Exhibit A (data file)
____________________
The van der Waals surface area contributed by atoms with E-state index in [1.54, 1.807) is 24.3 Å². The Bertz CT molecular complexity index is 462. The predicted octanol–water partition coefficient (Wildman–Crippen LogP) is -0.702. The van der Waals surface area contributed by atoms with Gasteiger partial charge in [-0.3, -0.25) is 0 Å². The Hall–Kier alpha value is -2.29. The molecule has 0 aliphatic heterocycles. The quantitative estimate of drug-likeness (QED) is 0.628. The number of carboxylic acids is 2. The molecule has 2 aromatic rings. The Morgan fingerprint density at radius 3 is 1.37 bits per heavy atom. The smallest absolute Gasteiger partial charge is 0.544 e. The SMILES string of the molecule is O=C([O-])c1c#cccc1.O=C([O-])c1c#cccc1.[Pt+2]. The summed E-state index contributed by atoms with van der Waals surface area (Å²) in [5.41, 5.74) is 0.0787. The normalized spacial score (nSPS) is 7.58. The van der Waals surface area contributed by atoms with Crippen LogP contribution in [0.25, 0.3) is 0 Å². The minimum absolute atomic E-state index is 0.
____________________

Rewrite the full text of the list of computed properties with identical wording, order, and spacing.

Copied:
The van der Waals surface area contributed by atoms with E-state index in [1.54, 1.807) is 24.3 Å². The Bertz CT molecular complexity index is 462. The predicted octanol–water partition coefficient (Wildman–Crippen LogP) is -0.702. The van der Waals surface area contributed by atoms with Gasteiger partial charge in [-0.3, -0.25) is 0 Å². The Hall–Kier alpha value is -2.29. The molecule has 0 aliphatic heterocycles. The quantitative estimate of drug-likeness (QED) is 0.628. The number of carboxylic acids is 2. The molecule has 2 aromatic rings. The Morgan fingerprint density at radius 3 is 1.37 bits per heavy atom. The smallest absolute Gasteiger partial charge is 0.544 e. The SMILES string of the molecule is O=C([O-])c1c#cccc1.O=C([O-])c1c#cccc1.[Pt+2]. The summed E-state index contributed by atoms with van der Waals surface area (Å²) in [5.41, 5.74) is 0.0787. The normalized spacial score (nSPS) is 7.58. The van der Waals surface area contributed by atoms with Crippen LogP contribution in [0.25, 0.3) is 0 Å². The minimum absolute atomic E-state index is 0.